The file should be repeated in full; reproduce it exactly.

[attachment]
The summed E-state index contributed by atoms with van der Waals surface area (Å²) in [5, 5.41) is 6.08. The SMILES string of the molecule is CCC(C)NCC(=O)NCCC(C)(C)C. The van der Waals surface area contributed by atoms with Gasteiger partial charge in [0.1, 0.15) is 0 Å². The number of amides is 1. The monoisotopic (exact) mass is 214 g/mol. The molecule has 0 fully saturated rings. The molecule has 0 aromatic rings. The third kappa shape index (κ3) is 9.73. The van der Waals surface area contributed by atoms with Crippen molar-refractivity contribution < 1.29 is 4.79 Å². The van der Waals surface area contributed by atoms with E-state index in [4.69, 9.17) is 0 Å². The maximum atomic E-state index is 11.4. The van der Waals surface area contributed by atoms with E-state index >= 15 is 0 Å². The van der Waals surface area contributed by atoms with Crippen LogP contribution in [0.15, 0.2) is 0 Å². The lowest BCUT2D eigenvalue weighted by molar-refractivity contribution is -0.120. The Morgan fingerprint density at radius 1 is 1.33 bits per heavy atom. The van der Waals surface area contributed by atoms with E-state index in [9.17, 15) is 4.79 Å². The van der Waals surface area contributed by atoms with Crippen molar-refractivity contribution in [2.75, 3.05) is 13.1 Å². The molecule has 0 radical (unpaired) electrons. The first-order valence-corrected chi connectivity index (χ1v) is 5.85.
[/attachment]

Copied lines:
The summed E-state index contributed by atoms with van der Waals surface area (Å²) in [5, 5.41) is 6.08. The SMILES string of the molecule is CCC(C)NCC(=O)NCCC(C)(C)C. The van der Waals surface area contributed by atoms with Gasteiger partial charge in [0.1, 0.15) is 0 Å². The number of amides is 1. The monoisotopic (exact) mass is 214 g/mol. The molecule has 0 fully saturated rings. The molecule has 0 aromatic rings. The third kappa shape index (κ3) is 9.73. The van der Waals surface area contributed by atoms with Crippen molar-refractivity contribution < 1.29 is 4.79 Å². The van der Waals surface area contributed by atoms with E-state index in [4.69, 9.17) is 0 Å². The maximum atomic E-state index is 11.4. The van der Waals surface area contributed by atoms with E-state index >= 15 is 0 Å². The van der Waals surface area contributed by atoms with Crippen LogP contribution in [0.15, 0.2) is 0 Å². The lowest BCUT2D eigenvalue weighted by molar-refractivity contribution is -0.120. The Morgan fingerprint density at radius 1 is 1.33 bits per heavy atom. The van der Waals surface area contributed by atoms with E-state index in [9.17, 15) is 4.79 Å². The van der Waals surface area contributed by atoms with Crippen molar-refractivity contribution in [2.75, 3.05) is 13.1 Å². The molecule has 0 radical (unpaired) electrons. The first-order valence-corrected chi connectivity index (χ1v) is 5.85.